Some Missing Pieces Aren’t Meant to be Filled. – #SoCS

The Friday prompt for Stream of Consciousness Saturday is “puzzle.” Use it any way you’d like!

I used to think we were all puzzles with missing pieces. Some pieces got lost, sucked up by the vacuum or chewed by the dog, and some I swear were never in the box to begin with.

Somewhere along the way, we were supposed to find the person who had our missing pieces, and then we would be complete. Or maybe, more romantically, our boxes had separate pieces for ONE BIG puzzle that could only be completed when both boxes came together.


While it may be beautiful-ish imagery, it’s a tremendously unhealthy way to live your life, always searching for your missing pieces IN SOMEONE ELSE. You may come upon someone (or someones) who seem to have the missing pieces, but then you become reliant on their eternal presence to make you “whole”, and the psychological mess that can ensue is not a pretty sight.

Here’s the truth: we’re all incomplete puzzles and will likely ALWAYS be incomplete, even if we finally get our shit together with healthy spirituality, quality therapy and/or the right medication. In fact, spirituality, therapy and meds just help us deal with the fact that we have missing pieces and (hopefully) stop us from trying to fill those holes with unhealthy actions, relationships, or substances.

Believe it or not, there are places of existence in between pretending we are complete and wallowing in our incompleteness. To look around, you might doubt the accuracy of that statement. I often feel like I’m surrounded by either fakes or whiners – but perhaps I’m projecting…

Let’s reject the binary options for a second – trust me, neither is attractive.

How about accepting imperfection (in ourselves and others) and then not caring about it in ourselves and not judging others for it in themselves?

Mind. Blown. Right?

I know, it’s not revolutionary or remotely original thought, but it doesn’t stop most of us from living in one (or both, at times) of the binary options presented above:

“I am not perfect. In fact, I am ashamed of my imperfection to the point that I will feign perfection in order to sucker someone into relationship with me, and if I’m lucky, they will make me feel better about myself and fill my missing pieces.”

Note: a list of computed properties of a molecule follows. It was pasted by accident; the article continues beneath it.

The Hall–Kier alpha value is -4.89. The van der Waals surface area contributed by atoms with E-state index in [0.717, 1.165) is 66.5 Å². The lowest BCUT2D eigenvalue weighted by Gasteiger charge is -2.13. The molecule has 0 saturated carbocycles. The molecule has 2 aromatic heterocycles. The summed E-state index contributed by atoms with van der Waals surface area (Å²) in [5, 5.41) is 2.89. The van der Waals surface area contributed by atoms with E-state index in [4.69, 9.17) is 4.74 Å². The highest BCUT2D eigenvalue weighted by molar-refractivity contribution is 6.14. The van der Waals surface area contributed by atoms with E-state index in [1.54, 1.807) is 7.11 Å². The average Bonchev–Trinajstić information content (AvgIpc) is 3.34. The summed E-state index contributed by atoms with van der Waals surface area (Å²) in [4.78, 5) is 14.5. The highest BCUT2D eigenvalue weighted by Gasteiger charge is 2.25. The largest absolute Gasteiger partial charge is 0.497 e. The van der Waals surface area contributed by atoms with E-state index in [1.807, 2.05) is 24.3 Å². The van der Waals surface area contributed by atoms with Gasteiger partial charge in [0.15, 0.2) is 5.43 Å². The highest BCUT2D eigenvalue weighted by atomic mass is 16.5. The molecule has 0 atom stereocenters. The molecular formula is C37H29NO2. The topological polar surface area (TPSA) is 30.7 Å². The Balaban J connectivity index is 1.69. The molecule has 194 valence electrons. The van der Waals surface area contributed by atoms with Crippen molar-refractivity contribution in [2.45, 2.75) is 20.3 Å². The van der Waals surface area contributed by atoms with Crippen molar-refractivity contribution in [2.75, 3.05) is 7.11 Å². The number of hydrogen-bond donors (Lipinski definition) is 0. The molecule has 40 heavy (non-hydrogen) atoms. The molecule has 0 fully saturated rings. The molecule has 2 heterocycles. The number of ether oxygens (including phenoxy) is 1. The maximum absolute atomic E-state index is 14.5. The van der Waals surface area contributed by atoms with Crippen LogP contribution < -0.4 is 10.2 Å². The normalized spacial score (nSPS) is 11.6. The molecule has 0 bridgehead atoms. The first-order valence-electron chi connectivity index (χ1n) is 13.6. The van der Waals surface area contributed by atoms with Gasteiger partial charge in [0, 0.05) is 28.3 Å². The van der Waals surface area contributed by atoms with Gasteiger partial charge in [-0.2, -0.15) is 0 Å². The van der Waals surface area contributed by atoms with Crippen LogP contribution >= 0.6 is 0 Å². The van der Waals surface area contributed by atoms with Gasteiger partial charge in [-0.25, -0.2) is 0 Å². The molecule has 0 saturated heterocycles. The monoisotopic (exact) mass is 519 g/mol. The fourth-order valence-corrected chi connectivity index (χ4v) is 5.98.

“I am not perfect. In fact, I am woefully lacking in so many areas, and I’m going to wander around telling you about it until I find someone who feels just as bad about themselves as I do, and then we can get together and put some of our parts in the other’s empty spaces and hope to someday achieve some kind of completeness… together.”

I’m not a therapist, and I don’t play one on TV, but I’ve spent a LOT of time in therapy – enough to know that neither of those works.

What works?

Authenticity. Transparency.

Compassion for those being authentic and transparent.


Sometimes that fills some missing pieces. Mystically. Inexplicably.

Usually, you stay an incomplete puzzle.

And. That’s. OK.

These days, I’m about showing my missing pieces, not for the sake of seeking out “hole fillers” (stop it – don’t go there…) or to make people feel sorry for my lack, but simply to rest in who I am and to resist feeling shame in my deficiencies.

What actually happens then is that light can begin to shine through my holes, and others are “enlightened” to see what is real and true in their own lives.

I have to admit to not knowing how to end this free write… It feels like it needs a lot more development, but at the same time, maybe it is complete enough in its simplicity.

Missing pieces and all.

“Wholehearted living is about engaging with our lives from a place of worthiness. It means cultivating the courage, compassion and connection to wake up in the morning and think, ‘No matter what gets done and how much is left undone, I am enough.’ It’s going to bed at night thinking, ‘Yes, I am imperfect and vulnerable and sometimes afraid, but that doesn’t change the truth that I am also brave and worthy of love and belonging.”

― Brené Brown, The Gifts of Imperfection

#SoCS comes from the website of Linda G. Hill.

Here are the rules:

1. Your post must be stream of consciousness writing, meaning no editing (typos can be fixed), and minimal planning on what you’re going to write.

2. Your post can be as long or as short as you want it to be. One sentence – one thousand words. Fact, fiction, poetry – it doesn’t matter. Just let the words carry you along until you’re ready to stop.


  1. Once again, you knocked this one out of the park. Original idea? No, like you said, but… most of us walk around with zero knowledge of this, and it is unhealthy and keeps us “broken.” Very originally written. Kudos! (And yeah, I suffer from terminal Jr. High humor and I went “there.”)

    Liked by 2 people

      1. At the very least, SoC gets posts out there relatively quickly. In recent months as I’ve been dealing with the final decline and death of my father, Linda’s #SoCS had often been the vehicle I’ve used to post because I haven’t had time/brain to do proper planning, writing, and editing. Truth be told, I haven’t had to time to read other SoCS posts, either, but, in this week of my father’s death, I was drawn to the graphic of your post and popped over to read it. Thank you very much for sharing your thoughts with all of us.

        Liked by 2 people

Leave a Reply

Fill in your details below or click an icon to log in: Logo

You are commenting using your account. Log Out /  Change )

Facebook photo

You are commenting using your Facebook account. Log Out /  Change )

Connecting to %s